Monday, January 27, 2014
National Survey of Law Students Reveals that Satisfaction with Career and Job Search Advising is Relatively Stable Since Before the Downturn
BLOOMINGTON, Ind.-- Since 2007, the job market for new law school graduates has been in steady decline. According to the National Association of Law Placement, the overall employment rate was 92% in 2007. By 2012, however, that rate had declined to 85%. Moreover, median starting salaries as well as the proportion of new graduates working in jobs for which the law degree is required have experienced similar declines.
Given the angst engendered by these trends, conventional wisdom dictates that students are less satisfied with their law school experiences, especially the career counseling and job search help they receive. However, newly released data from the Law School Survey of Student Engagement (LSSSE) challenges this assumption. According to the survey, which garnered responses from more than 26,000 students at 86 U.S. law schools, student satisfaction rates have remained relatively stable since before the downturn.
In 2007, 45% of law students in their final year reported satisfaction with job search help provided by their law school. The 2013 satisfaction rate was 45%. When assessing their school’s overall career counseling services, 45% of law students in their final year were satisfied in 2007, compared to 49% in 2013.
These trends suggest that the challenging environment has not led to an increase in the proportion of law students who feel their school shoulders some blame for job search difficulty. The stability of these trends, in light of the overall market, is heartening, given much of the criticism directed at legal education. It is possible that law schools have been able to stem increased dissatisfaction by redoubling efforts to advise students on career-related matters.
But the trends have an unfavorable side. Large percentages of students remain unsatisfied with the career counseling and job search help they have received. In addition, satisfaction with all advising services—career, academic, personal, and financial aid—sharply declines as students progress through their program, with first year students being most satisfied and students in their final year being least satisfied.
According to Aaron N. Taylor, director of LSSSE and assistant professor of law at St. Louis University School of Law:
“These findings offer reasons for law schools to be encouraged, while also recognizing that more must be done. Satisfaction with advising services is associated with overall law school satisfaction and greater gains in academic and professional development. Therefore, law schools have a compelling interest in ensuring that students feel adequately supported throughout their matriculation. Advisory services may add to the cost of legal education, but they also add substantially to the effectiveness of what occurs in the classroom.”
LSSSE's 2013 Annual Results, Evaluating the Value of Law School: Student Perspectives, explores four themes, drawing on data gathered in 2013 from over 26,000 students at 86 U.S. law schools:
· The extent to which law schools expose their students to business and financial concepts and quantitative analysis (Director’s Message)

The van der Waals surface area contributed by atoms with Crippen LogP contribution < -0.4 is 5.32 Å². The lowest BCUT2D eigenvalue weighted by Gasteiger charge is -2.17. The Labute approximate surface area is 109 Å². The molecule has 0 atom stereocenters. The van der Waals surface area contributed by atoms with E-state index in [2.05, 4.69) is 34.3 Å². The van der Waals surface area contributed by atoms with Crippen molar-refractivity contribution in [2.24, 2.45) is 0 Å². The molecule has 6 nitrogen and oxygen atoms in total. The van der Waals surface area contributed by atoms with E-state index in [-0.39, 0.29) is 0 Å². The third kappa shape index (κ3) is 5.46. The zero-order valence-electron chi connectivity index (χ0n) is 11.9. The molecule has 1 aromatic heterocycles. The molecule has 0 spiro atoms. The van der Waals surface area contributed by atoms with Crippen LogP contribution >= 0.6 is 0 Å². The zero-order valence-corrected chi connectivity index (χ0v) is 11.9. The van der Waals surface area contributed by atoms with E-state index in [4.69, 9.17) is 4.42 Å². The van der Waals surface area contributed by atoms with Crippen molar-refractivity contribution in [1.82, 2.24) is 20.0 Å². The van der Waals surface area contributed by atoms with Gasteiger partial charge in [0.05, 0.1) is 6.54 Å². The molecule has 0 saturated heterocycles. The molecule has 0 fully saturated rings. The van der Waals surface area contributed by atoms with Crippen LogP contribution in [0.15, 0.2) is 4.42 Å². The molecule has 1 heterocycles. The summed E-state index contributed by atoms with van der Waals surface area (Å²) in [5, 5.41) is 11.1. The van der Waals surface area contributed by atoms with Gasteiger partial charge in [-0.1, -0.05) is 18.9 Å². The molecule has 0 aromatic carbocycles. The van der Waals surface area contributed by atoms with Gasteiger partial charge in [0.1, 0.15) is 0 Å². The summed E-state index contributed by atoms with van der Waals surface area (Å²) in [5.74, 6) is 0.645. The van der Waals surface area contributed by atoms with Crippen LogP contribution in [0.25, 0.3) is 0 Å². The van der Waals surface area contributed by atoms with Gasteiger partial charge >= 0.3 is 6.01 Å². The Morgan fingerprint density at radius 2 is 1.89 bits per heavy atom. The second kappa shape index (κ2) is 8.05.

· What law students know about the legal profession, where they learn it and the role law schools play in promoting that learning (Learning About and From Lawyers: Engagement with the Profession)
· Critical and analytical thinking in law school classes and its effect on law students (Learning to Think Like a Lawyer)
· Satisfaction with student advising services and its relation to overall law school satisfaction and gains in academic and professional development (Student Advising)
The report is introduced by David N. Yellen, Dean and Professor of Law, Loyola University Chicago School of Law
Other key findings from the 2013 LSSSE report are:
· Only 25% of third-year students reported frequentlyworking with faculty members on activities other than coursework (such as committees, orientation, student life activities, etc.) and only 30% of third-year students have worked with faculty on a legal research project outside of course or program requirements.
· Close to half (43%) of responding third-year students reported never participating in a clinical or pro bono project as part of a course or for academic credit; similarly, 63% of 2Ls and 87% of 1Ls reported never having participated in such projects.
· Of those students who had experiences with financial aid advising during the current academic year, slightly more than two-thirds (68%) were satisfiedwith their advising experience.
· Nearly two-thirds of students (65%) reported that their law school places a substantial emphasis on providing the support they need to succeed academically.
· Forty three percent of students who used their law school’s job search services and 42% of those who used career counseling services during the current academic year reported being unsatisfied with their experience. However, nearly half of all respondents (47%) reported that their law school placed a substantialemphasis on providing the support they needed to succeed in their employment search.
LSSSE’s 2013 Annual Results can be downloaded from the LSSSE Web site lssse.iub.edu
About LSSSE. With more than 256,000 student responses since 2004, LSSSE comprises a treasure trove of information about law students’ experiences, activities and attitudes. Since its inception, 187 law schools in the U.S., Canada, and Australia have used LSSSE to measure the extent to which their students engage in effective educational practices that are empirically linked to learning and other desirable outcomes such as professional and academic development.